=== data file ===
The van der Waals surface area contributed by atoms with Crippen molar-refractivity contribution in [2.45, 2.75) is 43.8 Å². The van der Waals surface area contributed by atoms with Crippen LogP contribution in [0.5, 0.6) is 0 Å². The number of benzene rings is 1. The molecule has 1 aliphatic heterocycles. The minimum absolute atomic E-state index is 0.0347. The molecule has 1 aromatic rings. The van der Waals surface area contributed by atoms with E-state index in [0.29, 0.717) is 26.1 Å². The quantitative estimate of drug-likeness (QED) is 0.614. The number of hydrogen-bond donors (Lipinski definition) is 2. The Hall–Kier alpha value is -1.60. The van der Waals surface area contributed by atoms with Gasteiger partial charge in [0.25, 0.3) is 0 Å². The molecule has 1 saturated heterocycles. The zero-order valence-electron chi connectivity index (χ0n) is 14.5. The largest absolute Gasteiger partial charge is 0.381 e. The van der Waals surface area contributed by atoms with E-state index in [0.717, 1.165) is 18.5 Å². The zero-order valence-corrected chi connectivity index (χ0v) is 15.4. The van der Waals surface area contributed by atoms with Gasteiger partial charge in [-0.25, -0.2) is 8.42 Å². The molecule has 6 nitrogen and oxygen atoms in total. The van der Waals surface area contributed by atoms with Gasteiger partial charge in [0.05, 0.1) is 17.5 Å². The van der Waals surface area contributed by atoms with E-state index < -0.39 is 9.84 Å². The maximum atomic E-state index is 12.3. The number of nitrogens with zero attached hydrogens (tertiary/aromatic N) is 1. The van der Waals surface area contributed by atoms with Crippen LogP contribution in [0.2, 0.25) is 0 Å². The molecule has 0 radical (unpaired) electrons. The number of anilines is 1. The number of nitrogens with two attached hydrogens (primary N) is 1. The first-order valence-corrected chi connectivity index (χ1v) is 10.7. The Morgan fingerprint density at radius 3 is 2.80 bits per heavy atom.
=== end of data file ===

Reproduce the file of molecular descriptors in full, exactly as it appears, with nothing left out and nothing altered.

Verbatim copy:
The van der Waals surface area contributed by atoms with Crippen molar-refractivity contribution in [2.45, 2.75) is 43.8 Å². The van der Waals surface area contributed by atoms with Crippen LogP contribution in [0.5, 0.6) is 0 Å². The number of benzene rings is 1. The molecule has 1 aliphatic heterocycles. The minimum absolute atomic E-state index is 0.0347. The molecule has 1 aromatic rings. The van der Waals surface area contributed by atoms with E-state index in [0.29, 0.717) is 26.1 Å². The quantitative estimate of drug-likeness (QED) is 0.614. The number of hydrogen-bond donors (Lipinski definition) is 2. The Hall–Kier alpha value is -1.60. The van der Waals surface area contributed by atoms with Gasteiger partial charge in [0.25, 0.3) is 0 Å². The molecule has 1 saturated heterocycles. The zero-order valence-electron chi connectivity index (χ0n) is 14.5. The largest absolute Gasteiger partial charge is 0.381 e. The van der Waals surface area contributed by atoms with E-state index in [0.717, 1.165) is 18.5 Å². The zero-order valence-corrected chi connectivity index (χ0v) is 15.4. The van der Waals surface area contributed by atoms with Gasteiger partial charge in [-0.25, -0.2) is 8.42 Å². The molecule has 6 nitrogen and oxygen atoms in total. The van der Waals surface area contributed by atoms with Gasteiger partial charge in [0.05, 0.1) is 17.5 Å². The van der Waals surface area contributed by atoms with E-state index < -0.39 is 9.84 Å². The maximum atomic E-state index is 12.3. The number of nitrogens with zero attached hydrogens (tertiary/aromatic N) is 1. The van der Waals surface area contributed by atoms with Crippen LogP contribution in [0.2, 0.25) is 0 Å². The molecule has 0 radical (unpaired) electrons. The number of anilines is 1. The number of nitrogens with two attached hydrogens (primary N) is 1. The first-order valence-corrected chi connectivity index (χ1v) is 10.7. The Morgan fingerprint density at radius 3 is 2.80 bits per heavy atom.